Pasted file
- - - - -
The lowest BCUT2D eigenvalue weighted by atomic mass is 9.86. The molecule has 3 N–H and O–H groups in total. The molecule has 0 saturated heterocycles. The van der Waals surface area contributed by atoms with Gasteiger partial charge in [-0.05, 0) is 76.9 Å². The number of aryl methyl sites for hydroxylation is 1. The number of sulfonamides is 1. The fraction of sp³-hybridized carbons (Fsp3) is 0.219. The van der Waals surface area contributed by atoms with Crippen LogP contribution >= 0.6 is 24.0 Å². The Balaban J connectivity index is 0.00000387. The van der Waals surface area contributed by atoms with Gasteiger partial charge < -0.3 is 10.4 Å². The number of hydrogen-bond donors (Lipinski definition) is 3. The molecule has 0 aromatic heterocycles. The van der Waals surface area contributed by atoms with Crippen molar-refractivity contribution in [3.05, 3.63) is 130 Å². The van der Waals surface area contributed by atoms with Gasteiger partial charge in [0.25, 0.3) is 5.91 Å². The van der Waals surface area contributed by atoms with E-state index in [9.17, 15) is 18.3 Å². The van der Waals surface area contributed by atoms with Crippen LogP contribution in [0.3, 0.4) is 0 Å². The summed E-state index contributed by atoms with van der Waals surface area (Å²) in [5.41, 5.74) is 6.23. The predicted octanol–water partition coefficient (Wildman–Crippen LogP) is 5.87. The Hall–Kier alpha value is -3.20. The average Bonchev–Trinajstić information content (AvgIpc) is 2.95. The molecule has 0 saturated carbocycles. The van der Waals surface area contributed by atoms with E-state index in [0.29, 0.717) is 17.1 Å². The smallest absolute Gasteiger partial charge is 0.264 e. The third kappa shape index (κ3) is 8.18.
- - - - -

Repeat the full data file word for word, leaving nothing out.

The lowest BCUT2D eigenvalue weighted by atomic mass is 9.86. The molecule has 3 N–H and O–H groups in total. The molecule has 0 saturated heterocycles. The van der Waals surface area contributed by atoms with Gasteiger partial charge in [-0.05, 0) is 76.9 Å². The number of aryl methyl sites for hydroxylation is 1. The number of sulfonamides is 1. The fraction of sp³-hybridized carbons (Fsp3) is 0.219. The van der Waals surface area contributed by atoms with Crippen LogP contribution >= 0.6 is 24.0 Å². The Balaban J connectivity index is 0.00000387. The van der Waals surface area contributed by atoms with Gasteiger partial charge < -0.3 is 10.4 Å². The number of hydrogen-bond donors (Lipinski definition) is 3. The molecule has 0 aromatic heterocycles. The van der Waals surface area contributed by atoms with Crippen molar-refractivity contribution in [3.05, 3.63) is 130 Å². The van der Waals surface area contributed by atoms with Gasteiger partial charge in [0.25, 0.3) is 5.91 Å². The van der Waals surface area contributed by atoms with E-state index in [9.17, 15) is 18.3 Å². The van der Waals surface area contributed by atoms with Crippen LogP contribution in [0.3, 0.4) is 0 Å². The summed E-state index contributed by atoms with van der Waals surface area (Å²) in [5.41, 5.74) is 6.23. The predicted octanol–water partition coefficient (Wildman–Crippen LogP) is 5.87. The Hall–Kier alpha value is -3.20. The average Bonchev–Trinajstić information content (AvgIpc) is 2.95. The molecule has 0 saturated carbocycles. The van der Waals surface area contributed by atoms with E-state index in [0.29, 0.717) is 17.1 Å². The smallest absolute Gasteiger partial charge is 0.264 e. The third kappa shape index (κ3) is 8.18.